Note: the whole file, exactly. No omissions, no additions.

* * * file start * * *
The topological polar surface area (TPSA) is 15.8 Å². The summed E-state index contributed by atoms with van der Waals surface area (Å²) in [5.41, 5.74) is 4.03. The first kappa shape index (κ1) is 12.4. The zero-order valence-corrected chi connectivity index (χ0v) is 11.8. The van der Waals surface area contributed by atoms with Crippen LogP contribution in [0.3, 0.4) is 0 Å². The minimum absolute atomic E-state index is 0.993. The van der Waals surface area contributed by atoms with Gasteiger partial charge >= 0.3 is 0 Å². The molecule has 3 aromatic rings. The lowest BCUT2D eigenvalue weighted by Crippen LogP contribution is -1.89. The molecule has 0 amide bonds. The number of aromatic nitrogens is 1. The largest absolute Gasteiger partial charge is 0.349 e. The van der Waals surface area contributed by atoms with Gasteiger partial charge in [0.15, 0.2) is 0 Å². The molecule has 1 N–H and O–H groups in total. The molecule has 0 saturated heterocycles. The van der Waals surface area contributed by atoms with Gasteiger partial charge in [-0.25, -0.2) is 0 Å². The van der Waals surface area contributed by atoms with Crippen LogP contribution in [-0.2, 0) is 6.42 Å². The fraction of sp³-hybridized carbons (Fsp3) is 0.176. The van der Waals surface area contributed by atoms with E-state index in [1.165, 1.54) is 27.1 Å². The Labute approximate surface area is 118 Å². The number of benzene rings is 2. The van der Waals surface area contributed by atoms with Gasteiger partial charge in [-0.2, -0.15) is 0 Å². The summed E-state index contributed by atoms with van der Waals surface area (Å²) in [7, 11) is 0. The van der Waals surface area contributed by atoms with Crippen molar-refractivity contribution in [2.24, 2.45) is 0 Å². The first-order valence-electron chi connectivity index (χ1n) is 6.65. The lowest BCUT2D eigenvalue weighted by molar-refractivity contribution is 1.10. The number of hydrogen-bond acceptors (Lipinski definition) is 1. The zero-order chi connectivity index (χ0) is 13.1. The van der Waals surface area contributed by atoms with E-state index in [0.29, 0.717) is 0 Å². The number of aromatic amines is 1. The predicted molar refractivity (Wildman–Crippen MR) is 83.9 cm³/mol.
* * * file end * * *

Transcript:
The topological polar surface area (TPSA) is 15.8 Å². The summed E-state index contributed by atoms with van der Waals surface area (Å²) in [5.41, 5.74) is 4.03. The first kappa shape index (κ1) is 12.4. The zero-order valence-corrected chi connectivity index (χ0v) is 11.8. The van der Waals surface area contributed by atoms with Crippen LogP contribution in [0.3, 0.4) is 0 Å². The minimum absolute atomic E-state index is 0.993. The van der Waals surface area contributed by atoms with Gasteiger partial charge >= 0.3 is 0 Å². The molecule has 3 aromatic rings. The lowest BCUT2D eigenvalue weighted by Crippen LogP contribution is -1.89. The molecule has 0 amide bonds. The number of aromatic nitrogens is 1. The largest absolute Gasteiger partial charge is 0.349 e. The van der Waals surface area contributed by atoms with Gasteiger partial charge in [0.15, 0.2) is 0 Å². The molecule has 1 N–H and O–H groups in total. The molecule has 0 saturated heterocycles. The van der Waals surface area contributed by atoms with Gasteiger partial charge in [-0.25, -0.2) is 0 Å². The van der Waals surface area contributed by atoms with Crippen LogP contribution in [-0.2, 0) is 6.42 Å². The fraction of sp³-hybridized carbons (Fsp3) is 0.176. The van der Waals surface area contributed by atoms with E-state index in [1.165, 1.54) is 27.1 Å². The Labute approximate surface area is 118 Å². The number of benzene rings is 2. The van der Waals surface area contributed by atoms with Gasteiger partial charge in [-0.2, -0.15) is 0 Å². The summed E-state index contributed by atoms with van der Waals surface area (Å²) in [7, 11) is 0. The van der Waals surface area contributed by atoms with Crippen molar-refractivity contribution in [2.24, 2.45) is 0 Å². The first-order valence-electron chi connectivity index (χ1n) is 6.65. The lowest BCUT2D eigenvalue weighted by molar-refractivity contribution is 1.10. The number of hydrogen-bond acceptors (Lipinski definition) is 1. The zero-order chi connectivity index (χ0) is 13.1. The van der Waals surface area contributed by atoms with E-state index in [0.29, 0.717) is 0 Å². The number of aromatic amines is 1. The predicted molar refractivity (Wildman–Crippen MR) is 83.9 cm³/mol.